Tuesday, December 13, 2016
December 13: A Bear Who Went Over the Mountain, Polar Vortex, Land of Poetry
The pretty much describes winter in the Upper Peninsula of Michigan. Snow sort of washes away most features of the landscape. Hills, fields, bushes, rocks, ruts, roads--all blank sheets of paper until a car plows through or a third grader tromps through. Each side of the mountain is the same.
You have to be pretty hardy to live in this place. The common joke is that we get nine months of winter and three months of relatives. There's a polar vortex spinning over a good portion of the country. Tonight, the wind chills are supposed to be about 20 below zero. That means that, after about 30 minutes, any exposed skin will develop frostbite.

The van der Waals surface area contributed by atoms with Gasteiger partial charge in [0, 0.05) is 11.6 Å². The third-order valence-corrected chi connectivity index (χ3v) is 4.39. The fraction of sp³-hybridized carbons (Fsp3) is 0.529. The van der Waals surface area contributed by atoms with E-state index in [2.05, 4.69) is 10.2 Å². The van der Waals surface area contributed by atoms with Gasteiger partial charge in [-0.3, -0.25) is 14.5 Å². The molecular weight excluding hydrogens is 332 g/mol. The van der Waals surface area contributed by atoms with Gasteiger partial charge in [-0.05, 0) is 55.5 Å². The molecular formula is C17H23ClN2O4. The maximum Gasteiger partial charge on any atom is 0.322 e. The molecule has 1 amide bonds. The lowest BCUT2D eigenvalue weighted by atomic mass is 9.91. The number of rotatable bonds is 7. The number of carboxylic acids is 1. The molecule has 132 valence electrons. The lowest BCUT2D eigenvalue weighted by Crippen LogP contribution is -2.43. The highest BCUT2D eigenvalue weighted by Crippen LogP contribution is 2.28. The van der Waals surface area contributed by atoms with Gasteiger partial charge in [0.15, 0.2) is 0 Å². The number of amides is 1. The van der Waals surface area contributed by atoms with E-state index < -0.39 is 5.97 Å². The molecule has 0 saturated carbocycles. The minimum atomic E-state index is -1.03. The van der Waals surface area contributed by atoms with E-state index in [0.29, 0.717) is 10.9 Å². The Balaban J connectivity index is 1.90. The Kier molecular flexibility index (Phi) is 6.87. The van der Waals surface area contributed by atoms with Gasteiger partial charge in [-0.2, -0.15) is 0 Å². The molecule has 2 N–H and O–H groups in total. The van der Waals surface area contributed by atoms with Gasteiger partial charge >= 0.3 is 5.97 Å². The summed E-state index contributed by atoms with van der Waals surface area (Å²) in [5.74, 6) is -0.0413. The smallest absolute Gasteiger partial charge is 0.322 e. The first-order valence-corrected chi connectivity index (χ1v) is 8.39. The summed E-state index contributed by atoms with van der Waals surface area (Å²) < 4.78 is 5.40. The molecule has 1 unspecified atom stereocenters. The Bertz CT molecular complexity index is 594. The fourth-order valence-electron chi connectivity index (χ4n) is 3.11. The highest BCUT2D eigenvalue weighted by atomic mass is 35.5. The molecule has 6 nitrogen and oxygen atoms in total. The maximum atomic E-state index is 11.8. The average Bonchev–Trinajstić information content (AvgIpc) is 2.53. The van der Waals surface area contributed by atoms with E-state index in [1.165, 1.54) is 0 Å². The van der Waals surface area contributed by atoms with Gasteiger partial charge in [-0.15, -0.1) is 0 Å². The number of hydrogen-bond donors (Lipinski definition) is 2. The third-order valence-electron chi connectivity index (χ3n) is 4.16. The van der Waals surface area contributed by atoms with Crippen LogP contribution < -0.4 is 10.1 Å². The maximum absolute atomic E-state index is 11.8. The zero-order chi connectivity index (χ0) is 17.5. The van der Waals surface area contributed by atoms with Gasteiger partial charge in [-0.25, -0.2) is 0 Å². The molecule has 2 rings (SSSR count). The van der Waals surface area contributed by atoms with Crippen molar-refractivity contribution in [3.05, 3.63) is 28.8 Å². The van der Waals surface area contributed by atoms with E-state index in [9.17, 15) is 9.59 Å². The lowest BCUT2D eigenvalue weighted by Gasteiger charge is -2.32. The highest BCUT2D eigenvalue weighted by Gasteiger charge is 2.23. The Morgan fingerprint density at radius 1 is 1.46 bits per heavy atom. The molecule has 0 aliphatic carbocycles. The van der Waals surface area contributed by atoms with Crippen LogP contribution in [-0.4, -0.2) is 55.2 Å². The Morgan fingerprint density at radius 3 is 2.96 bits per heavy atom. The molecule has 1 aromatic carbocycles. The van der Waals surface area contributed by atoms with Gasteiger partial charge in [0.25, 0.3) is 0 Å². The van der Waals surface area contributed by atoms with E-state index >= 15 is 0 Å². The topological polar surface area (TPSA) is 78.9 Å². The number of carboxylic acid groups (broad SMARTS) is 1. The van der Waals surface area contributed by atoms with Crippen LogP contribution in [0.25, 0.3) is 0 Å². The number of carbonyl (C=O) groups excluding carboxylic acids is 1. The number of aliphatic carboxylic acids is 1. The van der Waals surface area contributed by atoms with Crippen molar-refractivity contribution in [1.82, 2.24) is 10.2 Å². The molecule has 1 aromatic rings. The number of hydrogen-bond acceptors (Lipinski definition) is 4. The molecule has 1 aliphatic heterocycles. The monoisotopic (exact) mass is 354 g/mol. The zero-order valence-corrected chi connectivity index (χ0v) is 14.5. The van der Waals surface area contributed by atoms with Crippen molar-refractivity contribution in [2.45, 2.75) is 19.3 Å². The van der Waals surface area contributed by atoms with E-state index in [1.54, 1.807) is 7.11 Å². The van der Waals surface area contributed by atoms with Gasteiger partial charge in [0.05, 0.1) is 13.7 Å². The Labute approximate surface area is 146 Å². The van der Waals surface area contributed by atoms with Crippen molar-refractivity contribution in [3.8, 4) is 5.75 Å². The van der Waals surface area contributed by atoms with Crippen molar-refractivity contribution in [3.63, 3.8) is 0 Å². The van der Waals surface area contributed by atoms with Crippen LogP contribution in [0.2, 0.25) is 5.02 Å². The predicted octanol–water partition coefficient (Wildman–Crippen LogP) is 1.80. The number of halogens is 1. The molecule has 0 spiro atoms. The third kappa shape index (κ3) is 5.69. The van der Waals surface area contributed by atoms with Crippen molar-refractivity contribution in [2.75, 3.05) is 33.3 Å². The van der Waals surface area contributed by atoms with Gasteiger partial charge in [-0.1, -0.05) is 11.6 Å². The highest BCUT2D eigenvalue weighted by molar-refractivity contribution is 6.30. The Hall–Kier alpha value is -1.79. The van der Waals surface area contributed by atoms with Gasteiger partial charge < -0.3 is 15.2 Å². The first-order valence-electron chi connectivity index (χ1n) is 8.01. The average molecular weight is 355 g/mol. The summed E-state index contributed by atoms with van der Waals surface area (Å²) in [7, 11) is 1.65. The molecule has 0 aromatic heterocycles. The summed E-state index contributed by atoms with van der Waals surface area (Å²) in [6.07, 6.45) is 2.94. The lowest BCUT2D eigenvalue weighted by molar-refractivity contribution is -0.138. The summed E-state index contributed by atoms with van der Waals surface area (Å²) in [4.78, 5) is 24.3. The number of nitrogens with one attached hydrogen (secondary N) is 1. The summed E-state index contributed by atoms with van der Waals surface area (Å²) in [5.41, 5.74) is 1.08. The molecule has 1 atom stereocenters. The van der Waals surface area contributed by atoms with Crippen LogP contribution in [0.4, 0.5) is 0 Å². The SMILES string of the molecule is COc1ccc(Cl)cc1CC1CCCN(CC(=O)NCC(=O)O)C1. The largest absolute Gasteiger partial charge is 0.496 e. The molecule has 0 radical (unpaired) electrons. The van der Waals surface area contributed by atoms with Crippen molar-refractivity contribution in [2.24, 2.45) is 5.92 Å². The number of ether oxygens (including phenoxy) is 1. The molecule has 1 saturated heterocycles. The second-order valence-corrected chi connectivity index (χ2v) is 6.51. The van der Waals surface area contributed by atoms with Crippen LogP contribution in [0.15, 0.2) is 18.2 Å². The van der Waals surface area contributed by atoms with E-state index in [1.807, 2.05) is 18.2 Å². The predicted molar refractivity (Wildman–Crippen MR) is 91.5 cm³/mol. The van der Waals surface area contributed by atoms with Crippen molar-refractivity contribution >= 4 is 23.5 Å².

This morning, after the plows went through, I spent about 40 minutes shoveling. That was about 3:30 a.m. It was pretty friggin' cold. By the time I was done, my hands were numb, even though I was wearing gloves. Tomorrow, the cold is supposed to be even worse.
I've been thinking about what it means to be the Poet Laureate of this region. It's not a place that's overrun by poets and poetry lovers. The Green Bay Packers are religion up here. Even pastors know that, on game Sundays, sermons have to be shorter. Opening day of whitetail deer season is pretty much a national holiday, as well. Some schools even close down.
Yet, I think that the Upper Peninsula is a land of poetry. Grendel could prowl the shores of Lake Superior. Whitman could floss his teeth with our leaves of grass. King David could dance naked on our beaches and mountains, through our pine forests. I step outside my front door every morning and see poetry.
That's what being the Poet Laureate of the U. P. means.
Please vote for Saint Marty at the link below:
Martin Achatz for Poet Laureate of the U. P.